Stop the wave before it becomes a tsunami -analysis

On Thursday, the suspect, Ra’ad Fathi Hazem, whose father is a former officer in the Palestinian security forces, shot Israeli civilians at two locations on Dizengoff street.

 Israeli police officers and rescue forces are seen at the scene of a shooting attack in Bnei Brak, March 29, 2022. (photo credit: AVSHALOM SASSONI/FLASH90)
Israeli police officers and rescue forces are seen at the scene of a shooting attack in Bnei Brak, March 29, 2022.
(photo credit: AVSHALOM SASSONI/FLASH90)

Two men were killed at a bar on central Tel Aviv’s Dizengoff street in a shooting attack carried out by a lone-wolf attacker, who escaped the scene before being killed by security forces. However, it was not on Thursday night, but in 2016.

The same attack, six years apart.

The 2016 attack was carried out by Arab-Israeli Nashat Melhem, who opened fire on the Simta Bar on Dizengoff Street, killing Alon Bakal and Shimon Ruimi. He later killed Amin Shaaban, a taxi driver who Melhem shot as he was making his escape.

The November 2016 attack took place as the world was grappling with terrorist attacks carried out by the Islamic State. Just weeks earlier, ISIS terrorists killed 130 people in coordinated attacks at the Bataclan concert hall, bars, restaurants and a soccer stadium in Paris.

Israel was also in the middle of a wave of violence, dubbed the “Knife Intifada” that took place in 2015-2016, when Palestinian youths stabbed, ran over and shot Israeli soldiers, civilians and tourists.

Six years later, while ISIS has lost its territorial caliphate, Israel is once again in the middle of a wave of violence, and the ideology of the Sunni terrorist group remains alive in Israel and the Palestinian territories, albeit weaker.

Among West Bank youth, jihadism, in the name of al-Aqsa and Palestine – especially in the violent city of Jenin – continues to inspire.

On Thursday, the suspect, Ra’ad Fathi Hazzem, whose father is a former officer in the Palestinian security forces, shot Israeli civilians at two locations on Dizengoff Street.

Running through the center of Tel Aviv, Dizengoff is one of the busiest streets in the country, especially on Thursday and Friday night, when the bars, restaurants and cafés that line the thoroughfare are full.

This is just the latest attack in a two-and-a-half week-long wave of terrorist killings committed by Israeli Arab and Palestinian lone wolves.

Security forces had been on high alert after three other attacks in the cities of Beersheba, Hadera and Bnei Brak killed 11 people; more than the past three years combined.

The already heavy death toll had led the government to reinforce IDF troops and police forces with thousands of soldiers from elite military units. Hundreds of other soldiers were placed at points along the Seam Line, where thousands of Palestinians enter Israel illegally on a daily basis, like Hazzem and the attacker from Bnei Brak, Diaa Hamarsheh.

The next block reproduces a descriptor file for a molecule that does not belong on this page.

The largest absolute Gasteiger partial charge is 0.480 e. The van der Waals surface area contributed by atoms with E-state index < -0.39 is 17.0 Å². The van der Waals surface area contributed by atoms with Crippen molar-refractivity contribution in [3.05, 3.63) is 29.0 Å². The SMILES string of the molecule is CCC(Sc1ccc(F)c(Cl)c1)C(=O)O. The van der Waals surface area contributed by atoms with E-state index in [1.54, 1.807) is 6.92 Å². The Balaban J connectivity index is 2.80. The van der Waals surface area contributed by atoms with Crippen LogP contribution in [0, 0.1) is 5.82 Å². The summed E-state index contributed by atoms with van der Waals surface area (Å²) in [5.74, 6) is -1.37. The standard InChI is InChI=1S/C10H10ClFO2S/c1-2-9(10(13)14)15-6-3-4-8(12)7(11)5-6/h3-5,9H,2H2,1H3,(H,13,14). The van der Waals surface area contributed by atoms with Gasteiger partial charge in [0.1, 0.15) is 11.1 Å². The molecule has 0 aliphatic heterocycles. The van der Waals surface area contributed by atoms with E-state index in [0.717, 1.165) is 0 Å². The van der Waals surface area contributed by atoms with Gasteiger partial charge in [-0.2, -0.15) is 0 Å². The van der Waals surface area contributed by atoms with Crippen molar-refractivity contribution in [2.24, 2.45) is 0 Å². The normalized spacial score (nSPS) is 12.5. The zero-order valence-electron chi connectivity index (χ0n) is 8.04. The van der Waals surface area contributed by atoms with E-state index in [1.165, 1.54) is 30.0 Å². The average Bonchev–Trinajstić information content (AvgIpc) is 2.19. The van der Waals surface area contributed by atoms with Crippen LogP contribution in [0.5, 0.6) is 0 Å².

Unlike the attacks in Hadera and Beersheba, which are believed to have been driven by ISIS ideology, Hazzem and Hamarsheh were not believed to be affiliated to any terrorist group and therefore were not on the radar of security forces.

Israeli officials have vowed to crack down on those who wish to sow terror on Israeli streets while at the same time are trying to allow Palestinians to continue on with their lives and come to Jerusalem to pray at al-Haram al-Sharif, during Ramadan. Al-Haram al-Sharif is the Arabic term for the site of the Temple Mount and it is called The Noble Sanctuary in English.

In light of what seems to be part of a lengthy wave of terrorism, officials will need to change the direction of their offensive.

While nobody wants another military operation inside West Bank towns and cities as occurred during Operation Defensive Shield in 2002, something needs to be done about Jenin – where Hazzem and Hamarsheh came from.

Jenin is one of the more violent cities and refugee camps in the West Bank. Israeli security forces and Palestinian Authority security forces tend not to operate there.

In April 2002, exactly 20 years ago, IDF troops entered Jenin as part of Operation Defensive Shield.

Troops, among them IDF Chief-of-Staff Lt.-Gen. Aviv Kohavi, went house to house searching for terrorist operatives. The fiercely fought “Battle of Jenin” is still vivid in the minds of all General Staff officers, as well as Prime Minister Naftali Bennett and Defense Minister Benny Gantz.

In January, Kohavi is reported to have said that the IDF has plans to operate in the city and was ready to launch a large-scale operation to act against terrorist cells. The plan was stopped after PA forces were pressured into acting.

Less than three months later, the violence has not dissipated.

Because of that, extremists feel more confident in carrying out attacks and engaging with security forces who might enter the camp or city.

It was also in Jenin that security forces thwarted an armed Palestinian Islamic Jihad cell that the Shin Bet (Israel Security Agency) called a “ticking bomb.”

With weapons awash on the streets in the West Bank, Jenin youths do not need to belong to any terrorist group in order to carry assault rifles or use them to carry out deadly attacks.

Security forces need to focus the appropriately titled operation “Break the Wave” on the city, with troops operating in Jenin and its camp both day and night.

If jihadism can’t be extinguished, the weapons used to carry out these attacks at the very least must be confiscated.

Without a true offensive, with or without the cooperation of Palestinian security forces, the current wave of violence will become a tsunami.